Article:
Zuckerberg's telepathic future: 'Advertisers will need to take more passive role'

Facebook CEO Mark Zuckerberg.
Facebook CEO Mark Zuckerberg.

Industry observers size up the Facebook founder's predictions of telepathic communication

Are you thinking what he's thinking? Social media users will one day be able to share messages telepathically, according to Mark Zuckerberg, the founder of Facebook.

Zuckerberg, 31, made the futuristic claims during an hour-long question-and-answer session on the social network.

Responding to a question from Facebook user Marcel Rukeltukel, he said: "One day, I believe we’ll be able to send full rich thoughts to each other directly using technology.

"You’ll just be able to think of something and your friends will immediately be able to experience it too, if you’d like. This would be the ultimate communication technology."

It may seem like the stuff of pure science fiction, but using technology to enable telepathic communication is entirely feasible, according to Lowe Profero’s Neil Ramsden.

Ramsden, the agency’s commercial director, said: "Three people in Vienna are already walking around with prosthetic limbs maneuvered by mind control, and in a few years the ability to identify and transmit thoughts seems a logical development for the technology.

"BMW have already developed gesture control in their latest 7 series, and mind control has been an ever closer dream since Star Trek days."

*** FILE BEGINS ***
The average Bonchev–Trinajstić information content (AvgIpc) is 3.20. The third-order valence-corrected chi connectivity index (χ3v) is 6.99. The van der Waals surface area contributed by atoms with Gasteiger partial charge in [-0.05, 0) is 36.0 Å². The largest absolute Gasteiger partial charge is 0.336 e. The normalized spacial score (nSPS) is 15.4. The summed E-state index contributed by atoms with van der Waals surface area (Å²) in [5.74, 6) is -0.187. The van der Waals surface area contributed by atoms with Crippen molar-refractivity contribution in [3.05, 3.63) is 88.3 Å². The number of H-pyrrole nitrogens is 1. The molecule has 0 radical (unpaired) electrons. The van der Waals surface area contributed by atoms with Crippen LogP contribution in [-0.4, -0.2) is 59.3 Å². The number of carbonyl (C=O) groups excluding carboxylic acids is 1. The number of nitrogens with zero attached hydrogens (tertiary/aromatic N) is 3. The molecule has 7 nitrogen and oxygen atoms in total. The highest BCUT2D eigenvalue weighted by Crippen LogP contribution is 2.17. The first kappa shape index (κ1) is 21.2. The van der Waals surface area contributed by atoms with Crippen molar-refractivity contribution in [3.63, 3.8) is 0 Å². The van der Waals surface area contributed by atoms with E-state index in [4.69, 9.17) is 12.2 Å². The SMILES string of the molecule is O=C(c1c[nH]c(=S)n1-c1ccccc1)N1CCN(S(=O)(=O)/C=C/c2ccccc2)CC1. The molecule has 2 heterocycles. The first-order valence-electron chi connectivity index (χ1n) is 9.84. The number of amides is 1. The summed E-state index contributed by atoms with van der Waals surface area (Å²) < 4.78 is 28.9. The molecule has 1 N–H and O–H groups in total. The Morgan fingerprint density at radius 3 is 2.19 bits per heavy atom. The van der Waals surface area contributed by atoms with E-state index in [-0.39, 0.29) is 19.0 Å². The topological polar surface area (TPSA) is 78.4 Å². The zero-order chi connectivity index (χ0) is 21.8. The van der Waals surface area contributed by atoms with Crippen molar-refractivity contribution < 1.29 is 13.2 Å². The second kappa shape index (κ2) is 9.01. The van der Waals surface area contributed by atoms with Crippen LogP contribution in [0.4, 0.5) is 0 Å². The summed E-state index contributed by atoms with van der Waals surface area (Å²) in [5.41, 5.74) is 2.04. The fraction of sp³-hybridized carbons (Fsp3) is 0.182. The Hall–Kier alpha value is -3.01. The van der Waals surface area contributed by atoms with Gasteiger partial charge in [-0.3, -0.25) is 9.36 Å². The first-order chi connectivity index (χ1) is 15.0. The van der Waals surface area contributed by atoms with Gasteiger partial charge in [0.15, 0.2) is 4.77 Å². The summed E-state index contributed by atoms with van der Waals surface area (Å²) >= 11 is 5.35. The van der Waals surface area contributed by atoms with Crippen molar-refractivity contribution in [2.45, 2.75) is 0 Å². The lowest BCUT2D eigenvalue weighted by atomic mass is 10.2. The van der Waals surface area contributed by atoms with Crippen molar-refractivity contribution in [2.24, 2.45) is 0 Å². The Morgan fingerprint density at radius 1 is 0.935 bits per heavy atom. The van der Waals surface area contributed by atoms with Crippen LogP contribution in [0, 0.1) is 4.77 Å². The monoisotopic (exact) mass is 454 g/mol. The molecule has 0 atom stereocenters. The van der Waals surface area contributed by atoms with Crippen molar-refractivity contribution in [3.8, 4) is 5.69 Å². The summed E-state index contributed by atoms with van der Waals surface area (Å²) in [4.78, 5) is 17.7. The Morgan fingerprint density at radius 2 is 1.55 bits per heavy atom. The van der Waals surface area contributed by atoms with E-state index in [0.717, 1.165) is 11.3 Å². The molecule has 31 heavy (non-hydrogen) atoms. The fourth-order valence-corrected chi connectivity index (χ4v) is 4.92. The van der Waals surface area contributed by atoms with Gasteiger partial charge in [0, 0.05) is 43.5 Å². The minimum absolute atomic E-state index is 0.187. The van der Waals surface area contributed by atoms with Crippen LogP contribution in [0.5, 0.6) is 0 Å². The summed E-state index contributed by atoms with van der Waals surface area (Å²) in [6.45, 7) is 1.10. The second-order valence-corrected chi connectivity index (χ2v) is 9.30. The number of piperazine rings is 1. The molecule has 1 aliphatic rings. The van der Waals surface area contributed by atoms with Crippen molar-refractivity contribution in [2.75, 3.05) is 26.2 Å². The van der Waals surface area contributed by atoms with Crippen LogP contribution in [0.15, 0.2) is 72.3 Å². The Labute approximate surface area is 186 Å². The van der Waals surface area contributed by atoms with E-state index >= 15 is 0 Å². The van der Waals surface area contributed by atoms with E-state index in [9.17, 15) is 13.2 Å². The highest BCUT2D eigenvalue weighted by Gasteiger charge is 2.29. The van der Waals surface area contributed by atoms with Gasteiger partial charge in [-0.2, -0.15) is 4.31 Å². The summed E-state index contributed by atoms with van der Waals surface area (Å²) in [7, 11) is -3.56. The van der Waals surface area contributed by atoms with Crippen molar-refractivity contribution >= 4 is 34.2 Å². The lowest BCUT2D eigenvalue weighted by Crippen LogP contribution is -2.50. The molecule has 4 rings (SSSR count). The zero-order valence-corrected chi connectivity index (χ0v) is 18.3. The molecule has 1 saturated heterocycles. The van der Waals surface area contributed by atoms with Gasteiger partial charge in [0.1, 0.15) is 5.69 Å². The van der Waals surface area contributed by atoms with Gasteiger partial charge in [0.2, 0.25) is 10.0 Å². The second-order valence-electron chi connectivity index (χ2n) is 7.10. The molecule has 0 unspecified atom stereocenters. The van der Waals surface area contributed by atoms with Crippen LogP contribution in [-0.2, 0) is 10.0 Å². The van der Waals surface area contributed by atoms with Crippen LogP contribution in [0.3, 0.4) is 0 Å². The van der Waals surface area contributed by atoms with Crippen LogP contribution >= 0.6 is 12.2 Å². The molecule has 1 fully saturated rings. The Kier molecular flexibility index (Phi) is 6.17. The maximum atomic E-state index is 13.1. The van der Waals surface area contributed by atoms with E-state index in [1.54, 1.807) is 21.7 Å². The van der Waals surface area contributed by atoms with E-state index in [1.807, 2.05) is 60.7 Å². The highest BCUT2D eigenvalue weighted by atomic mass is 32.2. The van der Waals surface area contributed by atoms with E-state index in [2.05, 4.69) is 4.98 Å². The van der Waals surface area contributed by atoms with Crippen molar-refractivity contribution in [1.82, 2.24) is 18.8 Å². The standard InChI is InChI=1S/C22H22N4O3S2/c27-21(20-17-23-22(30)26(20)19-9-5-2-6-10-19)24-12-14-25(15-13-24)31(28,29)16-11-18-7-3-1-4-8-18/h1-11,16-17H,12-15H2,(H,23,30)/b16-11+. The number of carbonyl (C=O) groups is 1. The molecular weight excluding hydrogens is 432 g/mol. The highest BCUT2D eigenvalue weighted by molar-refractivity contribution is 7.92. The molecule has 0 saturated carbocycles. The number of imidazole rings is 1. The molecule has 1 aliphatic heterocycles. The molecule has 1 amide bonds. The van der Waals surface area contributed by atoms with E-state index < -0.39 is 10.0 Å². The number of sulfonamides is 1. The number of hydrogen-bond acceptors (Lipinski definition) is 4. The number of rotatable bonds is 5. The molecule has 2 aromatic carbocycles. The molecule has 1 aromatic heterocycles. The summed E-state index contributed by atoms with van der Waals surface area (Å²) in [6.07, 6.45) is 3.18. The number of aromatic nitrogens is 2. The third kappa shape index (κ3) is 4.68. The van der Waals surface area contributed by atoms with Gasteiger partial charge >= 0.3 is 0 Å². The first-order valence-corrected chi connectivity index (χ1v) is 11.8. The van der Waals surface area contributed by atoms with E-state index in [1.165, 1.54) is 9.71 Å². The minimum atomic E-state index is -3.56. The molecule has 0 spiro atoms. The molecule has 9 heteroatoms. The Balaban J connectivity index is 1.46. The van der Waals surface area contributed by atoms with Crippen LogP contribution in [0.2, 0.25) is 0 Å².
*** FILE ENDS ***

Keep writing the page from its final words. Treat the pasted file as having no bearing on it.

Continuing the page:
But how could marketers change their approach if telepathic messaging became a reality?

Rian Shah, the managing Partner for strategy and comms planning at OMD UK, said: "It sounds fascinating. Only one question – will we be able to access thought-sharing through the trading desk?" 

Ramsden pointed out that mood-responsive advertising already exists, and cited the example of Jaguar at this week’s Wimbledon championships, which analysed the crowd via wristband sensors to adjust messaging.

He said: "To move into the realm of interpreting specific thoughts and posting via Facebook does not seem like a large leap. As communication technology allows us to have more intuitive forms of communication, advertising will need to more into more subtle forms.

"Advertisers will need to take a more passive role. It will be up to the communicator to advocate the brands they are passionate about and this may lead to a revolution of media investment from direct, immediate response to brand advertising.

"One key question will be whether we move from data privacy to ‘mind privacy’ laws to control advertisers in future."

This article first appeared on campaignlive.co.uk.

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